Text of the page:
While many lunacies associated with the moon remain largely myth, some strange patterns of animal behavior have, indeed, been linked to the lunar cycle. A variety of rationalizations explain these effects: A full moon can provide a time cue for synchronized events, facilitate visual communication in the nighttime, or just scare normally night-active nocturnal animals into the shadows. Here are six of the most unexpected ways the moon affects animal behavior.
Badgers become pee-shy
European badgers tend to raise their leg up when they pee more often during the new moon (when the moon is between the Earth and sun so the side facing us receives no direct sunlight) than the full moon, researchers have found. The badgers use this move to mark territory, especially when they are getting ready to mate. And the new moon seems to be prime time for badger mating, with scientists suggesting the increased darkness provides the badger couple protection from lurking predators. Pairs of badgers can take up to 90 minutes to mate, and become easier targets during that time. So while the pee pattern may seem to be a loony habit, it appears to have a practical root in self defense.
Coral sex goes wild
On a particularly moonlit night each December, corals off the coast of Australia synchronize the most massive release of egg and sperm on Earth. While a variety of environmental factors likely work together to trigger the event — including temperature, salinity and food availability — researchers have found that levels of moonlight seem to play a major role: The event always occurs on or near a full moon.
By synchronizing spawning, the corals increase the odds that free-floating sperm will contact and fertilize eggs. Hundreds of coral species do this around the world, but the events in Australia are the largest, visible from shore as undulating pink plumes. [Gallery: The Fantastic Full Moon]
Pets get injured
Cats and dogs seem to find more mischief and get injured more often during the full moon. One study investigating this correlation — frequently noted by veterinarians and other workers in animal care — found a 23 percent increase in cat visits and 28 percent increase in dog visits to emergency rooms on nights when the moon was fuller. The researchers were unable to determine why, exactly, pet behavior becomes more precarious during this time, but suggested that it could simply result from pets spending more time outsideat night when the moon is brighter.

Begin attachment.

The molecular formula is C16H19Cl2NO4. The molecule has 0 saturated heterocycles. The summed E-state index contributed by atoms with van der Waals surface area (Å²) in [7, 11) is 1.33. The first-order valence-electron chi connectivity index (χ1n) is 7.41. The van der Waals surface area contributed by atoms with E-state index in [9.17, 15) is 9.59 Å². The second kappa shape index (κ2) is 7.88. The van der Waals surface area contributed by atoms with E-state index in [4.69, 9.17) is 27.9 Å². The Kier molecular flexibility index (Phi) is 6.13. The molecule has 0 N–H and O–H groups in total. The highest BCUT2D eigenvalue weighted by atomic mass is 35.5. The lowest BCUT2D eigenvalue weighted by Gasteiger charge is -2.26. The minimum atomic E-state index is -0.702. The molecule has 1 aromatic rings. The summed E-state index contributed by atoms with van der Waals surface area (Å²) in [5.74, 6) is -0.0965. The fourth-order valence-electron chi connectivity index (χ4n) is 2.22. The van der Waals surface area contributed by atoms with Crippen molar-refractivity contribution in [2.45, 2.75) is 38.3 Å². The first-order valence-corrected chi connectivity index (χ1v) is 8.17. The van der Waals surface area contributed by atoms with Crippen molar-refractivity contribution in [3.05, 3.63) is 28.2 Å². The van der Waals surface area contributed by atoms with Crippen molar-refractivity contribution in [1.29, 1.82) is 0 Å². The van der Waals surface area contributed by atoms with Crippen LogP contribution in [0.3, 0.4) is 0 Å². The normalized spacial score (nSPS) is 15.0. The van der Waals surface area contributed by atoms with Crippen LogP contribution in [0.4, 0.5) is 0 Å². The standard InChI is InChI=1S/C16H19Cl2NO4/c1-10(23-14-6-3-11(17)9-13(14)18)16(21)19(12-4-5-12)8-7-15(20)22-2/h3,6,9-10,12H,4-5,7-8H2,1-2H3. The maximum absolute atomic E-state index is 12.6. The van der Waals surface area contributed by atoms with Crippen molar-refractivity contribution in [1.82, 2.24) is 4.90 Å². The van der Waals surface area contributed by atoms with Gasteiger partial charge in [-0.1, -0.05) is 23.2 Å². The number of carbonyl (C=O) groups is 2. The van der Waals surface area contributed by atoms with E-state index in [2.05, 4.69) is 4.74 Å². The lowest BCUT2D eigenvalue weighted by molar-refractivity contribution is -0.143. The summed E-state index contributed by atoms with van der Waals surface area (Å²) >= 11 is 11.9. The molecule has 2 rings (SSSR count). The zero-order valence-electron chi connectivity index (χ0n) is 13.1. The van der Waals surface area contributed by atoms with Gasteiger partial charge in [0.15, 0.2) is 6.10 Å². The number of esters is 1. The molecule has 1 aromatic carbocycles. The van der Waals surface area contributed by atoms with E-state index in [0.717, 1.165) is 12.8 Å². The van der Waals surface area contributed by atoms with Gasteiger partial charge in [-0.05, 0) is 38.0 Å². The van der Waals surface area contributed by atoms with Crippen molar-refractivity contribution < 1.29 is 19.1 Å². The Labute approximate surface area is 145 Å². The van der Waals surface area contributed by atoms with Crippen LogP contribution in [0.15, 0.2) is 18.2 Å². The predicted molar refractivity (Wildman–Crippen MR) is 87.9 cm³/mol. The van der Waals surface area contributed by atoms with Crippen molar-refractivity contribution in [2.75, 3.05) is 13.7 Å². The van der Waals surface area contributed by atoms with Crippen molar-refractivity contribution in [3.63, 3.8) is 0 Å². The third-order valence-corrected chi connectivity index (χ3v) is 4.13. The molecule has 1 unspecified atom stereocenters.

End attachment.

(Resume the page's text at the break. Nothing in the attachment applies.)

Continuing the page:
Doodlebugs dig larger holes
Doodlebugs — the larvae of dragonfly-like insects called antlions — scurry around sandy environments in search of places to catch prey, leaving winding doodles in their paths. Once they find their spot in the sand, they dig funnel-shaped holes in which they sit and wait for prey to fall in.
Doodlebugs dig new traps every day, and researchers have found that these holes get bigger during full moons. This surge in hole size may be the result of their insect prey becoming more active under the light of the full moon, making the extra effort of digging larger holes pay off. However, researchers have found that this habit persists even within complete darkness of a laboratory, suggesting that other components of the lunar cycle play a role as well.
Lions kill during the day
Lions hunt best at night, but will sometimes kill during the day, especially after a full moon. Research has shown that lions consume less food during moonlit nights, possibly because prey is less active during these times. To make up for a slow-night's hunt, the lions must find extra fuel during the day following a particularly well-lit night.
Another study, published in 2011 in the journal PLOS ONE, found that African lions are more likely to attack and kill humansin the days right after the full moon. The phenomenon is likely due to the gap in darkness between sunset and moonrise that happens in the days after the full moon. During these dark evenings, more people are likely to be outdoors still, the researchers suspect, accounting for the lion-human run-ins.
Scorpions Glow Blue in Moonlight
The UV rays of moonlight react with a protein in scorpions that makes them glow in the dark. These arachnids seem to react to glowing the way that people react to blushing: the brighter the signal, the deeper they try to retreat. They tend to be more active during the new moon, and seek shelter later in the lunar cycle. Researchers are still not quite sure why this is, but some suggest prey may be more available during darker nights. And with less prey roaming about during the full moon, the scorpions shy away from the spotlight. [Top 10 Amazing Moon Facts]